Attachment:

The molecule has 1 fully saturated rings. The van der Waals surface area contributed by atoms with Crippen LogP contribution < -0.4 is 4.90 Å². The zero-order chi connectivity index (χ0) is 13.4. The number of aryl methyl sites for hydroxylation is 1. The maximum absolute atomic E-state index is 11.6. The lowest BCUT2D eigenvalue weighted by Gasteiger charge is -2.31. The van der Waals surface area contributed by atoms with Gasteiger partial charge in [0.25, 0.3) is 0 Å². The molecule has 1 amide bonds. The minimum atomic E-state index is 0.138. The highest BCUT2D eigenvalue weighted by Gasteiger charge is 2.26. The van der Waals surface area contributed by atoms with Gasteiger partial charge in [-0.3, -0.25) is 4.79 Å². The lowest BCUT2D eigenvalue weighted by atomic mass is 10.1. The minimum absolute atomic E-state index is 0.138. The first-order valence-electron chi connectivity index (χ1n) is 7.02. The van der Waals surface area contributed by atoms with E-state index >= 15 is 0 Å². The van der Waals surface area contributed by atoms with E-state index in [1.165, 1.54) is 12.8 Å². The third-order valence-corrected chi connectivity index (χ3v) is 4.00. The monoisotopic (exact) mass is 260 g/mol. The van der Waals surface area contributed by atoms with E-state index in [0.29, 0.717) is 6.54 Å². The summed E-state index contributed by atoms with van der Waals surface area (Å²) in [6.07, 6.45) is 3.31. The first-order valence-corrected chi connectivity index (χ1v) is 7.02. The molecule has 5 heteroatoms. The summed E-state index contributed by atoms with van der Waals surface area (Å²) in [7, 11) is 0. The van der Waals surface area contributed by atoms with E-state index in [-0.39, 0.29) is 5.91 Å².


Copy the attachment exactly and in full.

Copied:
The molecule has 1 fully saturated rings. The van der Waals surface area contributed by atoms with Crippen LogP contribution < -0.4 is 4.90 Å². The zero-order chi connectivity index (χ0) is 13.4. The number of aryl methyl sites for hydroxylation is 1. The maximum absolute atomic E-state index is 11.6. The lowest BCUT2D eigenvalue weighted by Gasteiger charge is -2.31. The van der Waals surface area contributed by atoms with Gasteiger partial charge in [0.25, 0.3) is 0 Å². The molecule has 1 amide bonds. The minimum atomic E-state index is 0.138. The highest BCUT2D eigenvalue weighted by Gasteiger charge is 2.26. The van der Waals surface area contributed by atoms with Gasteiger partial charge in [-0.3, -0.25) is 4.79 Å². The lowest BCUT2D eigenvalue weighted by atomic mass is 10.1. The minimum absolute atomic E-state index is 0.138. The first-order valence-electron chi connectivity index (χ1n) is 7.02. The van der Waals surface area contributed by atoms with E-state index >= 15 is 0 Å². The van der Waals surface area contributed by atoms with E-state index in [1.165, 1.54) is 12.8 Å². The third-order valence-corrected chi connectivity index (χ3v) is 4.00. The monoisotopic (exact) mass is 260 g/mol. The van der Waals surface area contributed by atoms with E-state index in [0.29, 0.717) is 6.54 Å². The summed E-state index contributed by atoms with van der Waals surface area (Å²) in [6.07, 6.45) is 3.31. The first-order valence-corrected chi connectivity index (χ1v) is 7.02. The molecule has 5 heteroatoms. The summed E-state index contributed by atoms with van der Waals surface area (Å²) in [7, 11) is 0. The van der Waals surface area contributed by atoms with E-state index in [-0.39, 0.29) is 5.91 Å².